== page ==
It is certainly not "sub par tripe." The rules are great at allowing me to have a fun time with my friends. As far as their intent in writing them I'm sure it is to sell models, what else could it be?

But as far as I'm concerned their primary purpose is to have fun and they do a fantastic job of that as well.

We played SW:A all night last night at historicon and people were having a great time.

That is all that really matters.

Personal logo 28mm Fanatik Supporting Member of TMP13 Jul 2017 7:27 a.m. PST

Codex creep is not a myth. The article linked in the OP put it quite well and with some humor: The uber formations and "Decurions" (formations within formations) prevalent in 7th edition in the newer codices are increasingly powerful with their special abilities, exceptions and USR's. And to add insult to injury, they're cheaper in points cost. It's an escalating spiral.

Part of the reason for this is that GW is selling these formations and Decurions in box sets, and to incentivize people to buy them had to make them really powerful. It's business.

This makes the earlier codices relatively weaker and weaker. The Necron codex (as the OP's article correctly argued) broke 7th edition. The Tyranids and Orks have not been competitive for a long time. Clearly, 8th edition is called for to redress the faction imbalances.

Now that formations and decurions are gone in 8th, the people who bought them probably have more models than they need in games, but that's not a bad thing.

Mithmee Supporting Member of TMP13 Jul 2017 1:17 p.m. PST

So-called "Codex Creep" is a myth and has never been true.

This was totally true and GW did it on purpose since it would drive sales.

New Codexes ended up being far better than older Codexes.

Personal logo 28mm Fanatik Supporting Member of TMP13 Jul 2017 2:59 p.m. PST

Regardless of codex creep, fun can still be had playing the game. Since only the math-hammer min-max power gamers who can't stand losing are the ones most likely to take advantage of the latest and greatest armies with their new powered-up codices, just stay away from them and play with like-minded individuals who play for fun and keep their armies within the background and spirit of the game.

It's not so much what you play but whom you play with.

Mithmee Supporting Member of TMP14 Jul 2017 12:25 p.m. PST

Assaulting out of Deep Strike

Shooting and Running

Essentially not having to take saves (rerollable 2+/3++ and 2+ FNP rerollable)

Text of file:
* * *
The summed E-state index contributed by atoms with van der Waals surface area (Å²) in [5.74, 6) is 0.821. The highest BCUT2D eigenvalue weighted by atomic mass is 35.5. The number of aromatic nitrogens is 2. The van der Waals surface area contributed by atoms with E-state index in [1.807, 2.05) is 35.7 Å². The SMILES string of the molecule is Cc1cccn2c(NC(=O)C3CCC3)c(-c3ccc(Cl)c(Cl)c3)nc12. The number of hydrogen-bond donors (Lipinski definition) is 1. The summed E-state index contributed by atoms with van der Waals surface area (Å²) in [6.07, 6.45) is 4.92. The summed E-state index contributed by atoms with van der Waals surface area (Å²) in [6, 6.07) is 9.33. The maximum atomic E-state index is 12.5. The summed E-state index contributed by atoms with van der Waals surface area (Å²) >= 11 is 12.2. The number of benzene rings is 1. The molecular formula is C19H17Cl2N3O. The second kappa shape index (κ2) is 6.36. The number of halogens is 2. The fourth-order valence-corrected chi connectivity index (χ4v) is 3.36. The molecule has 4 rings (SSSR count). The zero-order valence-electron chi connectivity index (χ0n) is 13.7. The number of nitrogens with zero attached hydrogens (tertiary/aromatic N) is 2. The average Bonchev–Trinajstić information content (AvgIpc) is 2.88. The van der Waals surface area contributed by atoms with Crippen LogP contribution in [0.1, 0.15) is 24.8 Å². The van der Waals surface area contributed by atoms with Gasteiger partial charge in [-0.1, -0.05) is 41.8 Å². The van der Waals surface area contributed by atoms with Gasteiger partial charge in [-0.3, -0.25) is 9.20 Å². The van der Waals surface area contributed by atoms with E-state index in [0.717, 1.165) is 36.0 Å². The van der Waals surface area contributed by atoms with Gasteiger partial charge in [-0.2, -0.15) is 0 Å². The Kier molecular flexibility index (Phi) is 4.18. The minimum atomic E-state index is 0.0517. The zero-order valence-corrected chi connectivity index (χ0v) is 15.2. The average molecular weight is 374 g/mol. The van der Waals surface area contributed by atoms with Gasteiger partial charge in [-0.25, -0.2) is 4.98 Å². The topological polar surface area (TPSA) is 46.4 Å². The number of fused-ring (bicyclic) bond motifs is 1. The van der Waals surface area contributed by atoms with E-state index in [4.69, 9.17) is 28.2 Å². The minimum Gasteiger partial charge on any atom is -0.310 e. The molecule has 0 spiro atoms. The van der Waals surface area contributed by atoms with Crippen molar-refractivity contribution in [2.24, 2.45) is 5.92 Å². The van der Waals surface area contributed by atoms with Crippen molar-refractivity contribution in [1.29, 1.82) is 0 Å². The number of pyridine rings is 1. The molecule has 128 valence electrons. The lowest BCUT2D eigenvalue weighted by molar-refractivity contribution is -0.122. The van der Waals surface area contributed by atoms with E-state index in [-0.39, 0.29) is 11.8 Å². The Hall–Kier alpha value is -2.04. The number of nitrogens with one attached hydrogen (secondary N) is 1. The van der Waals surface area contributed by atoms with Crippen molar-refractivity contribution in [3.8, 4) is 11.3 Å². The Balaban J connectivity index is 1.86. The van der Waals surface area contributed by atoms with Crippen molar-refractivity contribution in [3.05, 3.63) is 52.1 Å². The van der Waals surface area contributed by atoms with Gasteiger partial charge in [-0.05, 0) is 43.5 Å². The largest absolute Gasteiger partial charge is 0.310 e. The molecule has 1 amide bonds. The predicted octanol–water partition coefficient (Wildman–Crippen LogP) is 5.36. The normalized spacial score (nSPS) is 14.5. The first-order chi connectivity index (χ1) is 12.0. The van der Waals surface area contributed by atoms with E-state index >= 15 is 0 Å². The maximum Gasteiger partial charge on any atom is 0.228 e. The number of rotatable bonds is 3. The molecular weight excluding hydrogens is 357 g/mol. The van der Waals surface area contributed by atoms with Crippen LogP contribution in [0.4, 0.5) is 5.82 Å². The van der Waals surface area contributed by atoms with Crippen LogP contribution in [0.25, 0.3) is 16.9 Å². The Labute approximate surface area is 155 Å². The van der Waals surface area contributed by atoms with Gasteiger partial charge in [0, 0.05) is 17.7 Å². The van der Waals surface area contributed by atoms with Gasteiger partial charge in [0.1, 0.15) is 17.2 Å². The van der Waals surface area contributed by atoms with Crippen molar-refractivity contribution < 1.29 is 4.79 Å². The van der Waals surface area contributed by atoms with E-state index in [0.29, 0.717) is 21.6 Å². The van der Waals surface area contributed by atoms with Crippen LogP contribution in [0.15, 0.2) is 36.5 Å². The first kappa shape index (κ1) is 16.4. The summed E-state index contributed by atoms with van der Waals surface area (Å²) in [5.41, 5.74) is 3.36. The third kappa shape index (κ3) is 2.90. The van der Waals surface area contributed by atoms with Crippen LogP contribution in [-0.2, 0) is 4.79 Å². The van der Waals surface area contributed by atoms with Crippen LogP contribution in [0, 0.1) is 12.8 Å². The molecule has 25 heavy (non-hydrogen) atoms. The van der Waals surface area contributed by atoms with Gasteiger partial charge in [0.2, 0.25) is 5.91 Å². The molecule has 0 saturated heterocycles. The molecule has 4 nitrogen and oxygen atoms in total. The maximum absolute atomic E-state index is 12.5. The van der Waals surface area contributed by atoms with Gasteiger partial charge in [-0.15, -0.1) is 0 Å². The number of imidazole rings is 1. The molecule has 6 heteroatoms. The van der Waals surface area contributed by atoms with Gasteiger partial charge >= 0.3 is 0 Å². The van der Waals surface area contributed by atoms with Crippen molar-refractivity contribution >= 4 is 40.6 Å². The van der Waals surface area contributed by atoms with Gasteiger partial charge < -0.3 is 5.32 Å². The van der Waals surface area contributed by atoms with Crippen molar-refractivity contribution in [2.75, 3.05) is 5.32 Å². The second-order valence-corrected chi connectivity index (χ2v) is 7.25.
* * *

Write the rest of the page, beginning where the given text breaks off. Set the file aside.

Well first off units should be able to Assault after Deep Striking. Since that is the whole purpose of carrying out a Deep Strike.

Get the surprise on your enemy, but no you have to Deep Strike and then allow your opponent to shoot the crap out of your units.

Oh and I know that I could run and still fire a weapon soldiers have been doing that for sometime now.

But it is the last one that really hurt 7th Edition since many models had so many saves at it was hard to kill them.

Personal logo Pictors Studio Sponsoring Member of TMP17 Jul 2017 6:40 p.m. PST

"Codex creep is not a myth. The article linked in the OP put it quite well and with some humor: The uber formations and "Decurions" (formations within formations) prevalent in 7th edition in the newer codices are increasingly powerful with their special abilities, exceptions and USR's. And to add insult to injury, they're cheaper in points cost. It's an escalating spiral. "

Yeah, I get what he is saying but he is wrong. They seem more powerful and, of course, codexes that have them are more powerful than codexes that came out before the idea, but to say that a codex published in March of a given years is more powerful than one published in January is crap.

If that were true then why doesn't the most recent codex win all the tournaments.

Look at the results from Adepticon. Genestealer Cult Codex was released in late September 2016. Adepticon was March 2017.

There had been a few things released between the two, it was released about a year after Craftworld Eldar Codex and GSC Codex doesn't appear anywhere in the top tournament results. The Eldar do quite well.